A well known theorem due to A.D. Alexandrov says that any metric on the 2-sphere $S^2$ with curvature at least -1 (in the sense of Alexandrov) can be isometrically realized either as convex surface in the hyperbolic 3-space or as a doubled 2-dimensional convex set there (I omit the precise description of the latter notion).

REMARK: I do not know if the uniquness of the isometric imbedding holds up to isometries of the hyperbolic space. For isometric imbeddings into Euclidean space such a uniqueness was proven by Pogorelov.

Assume that the metric as above on $S^2$ is invariant under the antipodal involution $x\mapsto -x$. Is it true that there exists an isometric imbedding into the hyperbolic space which intertwines the antipodal involution and the reflection of the hyperbolic space with respect to some fixed point? In particular the convex surface in the image would have center of symmetry.


The existence of a symmetric embedding can be proved as follows.

Approximate the metric by a sequence of symmetric hyperbolic cone-metrics (i. e. locally hyperbolic with cone points of angles $< 2\pi$). Each of these metrics has a unique, and therefore centrally symmetric, realization as the boundary of a convex polytope in the hyperbolic space. From this sequence of polytopes one can choose (by Blaschke's selection principle) a converging subsequence. The limit convex body is centrally symmetric, and its boundary is isometric to our given metric.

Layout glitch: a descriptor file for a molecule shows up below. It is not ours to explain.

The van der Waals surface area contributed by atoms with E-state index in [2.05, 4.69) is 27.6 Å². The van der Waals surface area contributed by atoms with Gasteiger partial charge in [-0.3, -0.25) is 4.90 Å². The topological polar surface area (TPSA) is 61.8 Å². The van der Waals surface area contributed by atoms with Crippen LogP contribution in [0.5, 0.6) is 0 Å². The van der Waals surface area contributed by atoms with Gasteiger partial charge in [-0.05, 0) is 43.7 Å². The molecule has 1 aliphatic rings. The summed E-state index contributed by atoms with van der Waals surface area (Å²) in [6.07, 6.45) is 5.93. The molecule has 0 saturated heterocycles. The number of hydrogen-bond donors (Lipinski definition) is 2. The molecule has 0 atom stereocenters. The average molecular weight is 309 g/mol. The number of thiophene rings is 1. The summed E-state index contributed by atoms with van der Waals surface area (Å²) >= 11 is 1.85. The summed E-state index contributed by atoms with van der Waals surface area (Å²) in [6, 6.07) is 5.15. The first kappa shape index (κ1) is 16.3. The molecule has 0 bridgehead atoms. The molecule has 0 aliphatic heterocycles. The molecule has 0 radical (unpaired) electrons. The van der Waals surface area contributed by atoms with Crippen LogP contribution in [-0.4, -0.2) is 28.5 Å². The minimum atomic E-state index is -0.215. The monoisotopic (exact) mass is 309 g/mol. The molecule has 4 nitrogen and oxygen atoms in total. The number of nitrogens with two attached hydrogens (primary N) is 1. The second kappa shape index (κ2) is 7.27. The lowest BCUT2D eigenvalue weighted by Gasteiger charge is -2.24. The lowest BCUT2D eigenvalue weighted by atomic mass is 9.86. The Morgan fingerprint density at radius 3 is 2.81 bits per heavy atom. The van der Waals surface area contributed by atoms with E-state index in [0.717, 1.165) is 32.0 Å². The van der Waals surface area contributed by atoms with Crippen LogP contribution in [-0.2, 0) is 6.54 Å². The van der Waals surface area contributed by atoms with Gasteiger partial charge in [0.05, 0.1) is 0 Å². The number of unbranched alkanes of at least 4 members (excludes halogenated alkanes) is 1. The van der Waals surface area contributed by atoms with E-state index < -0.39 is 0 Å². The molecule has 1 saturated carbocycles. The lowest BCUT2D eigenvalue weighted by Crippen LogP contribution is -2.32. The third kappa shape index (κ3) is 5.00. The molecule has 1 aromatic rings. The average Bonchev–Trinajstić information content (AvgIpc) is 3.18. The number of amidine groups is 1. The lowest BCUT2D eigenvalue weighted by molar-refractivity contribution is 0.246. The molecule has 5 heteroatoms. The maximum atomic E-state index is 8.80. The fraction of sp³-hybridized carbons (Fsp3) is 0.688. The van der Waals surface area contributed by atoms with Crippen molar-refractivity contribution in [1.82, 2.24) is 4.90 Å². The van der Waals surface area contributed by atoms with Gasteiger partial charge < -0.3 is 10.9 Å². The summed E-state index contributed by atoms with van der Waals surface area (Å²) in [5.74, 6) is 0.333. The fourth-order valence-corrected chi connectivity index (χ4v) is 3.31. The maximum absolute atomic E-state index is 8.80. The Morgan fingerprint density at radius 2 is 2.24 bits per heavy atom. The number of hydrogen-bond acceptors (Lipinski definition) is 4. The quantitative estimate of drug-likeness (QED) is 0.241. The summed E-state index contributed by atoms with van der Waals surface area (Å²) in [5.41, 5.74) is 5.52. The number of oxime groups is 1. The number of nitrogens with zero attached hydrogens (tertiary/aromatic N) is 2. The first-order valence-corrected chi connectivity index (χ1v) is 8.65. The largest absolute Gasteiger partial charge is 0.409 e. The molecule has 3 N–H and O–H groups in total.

• $\begingroup$ Why these polyhedral metrics have unique realization in hyperbolic space? In Euclidean space this is known, but in hyperbolic space I did not see a reference (but I am not a specialist). Thank you. $\endgroup$ – makt Aug 10 '19 at 8:00
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    $\begingroup$ The rigidity of convex hyperbolic polyhedra can be proved in exactly the same way as that of Euclidean polyhedra: compare the dihedral angles in two realizations, then there are at least four sign changes around every vertex, then this contradicts the Euler formula. $\endgroup$ – Ivan Izmestiev Aug 10 '19 at 8:23
  • $\begingroup$ Thank you. I am wondering if there is a reference to the hyperbolic case. $\endgroup$ – makt Aug 10 '19 at 8:26
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    $\begingroup$ There is a more artificial but elegant way to prove this: the Pogorelov map. It associates to any pair of isometric hyperbolic polyhedra a pair of isometric Euclidean polyhedra. $\endgroup$ – Ivan Izmestiev Aug 10 '19 at 8:30
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    $\begingroup$ Yes, from the last section of my article "Projective background of the infinitesimal rigidity of frameworks" or Jean-Marc Schlenker's "Hyperbolic manifolds with convex boundary". $\endgroup$ – Ivan Izmestiev Aug 10 '19 at 8:42

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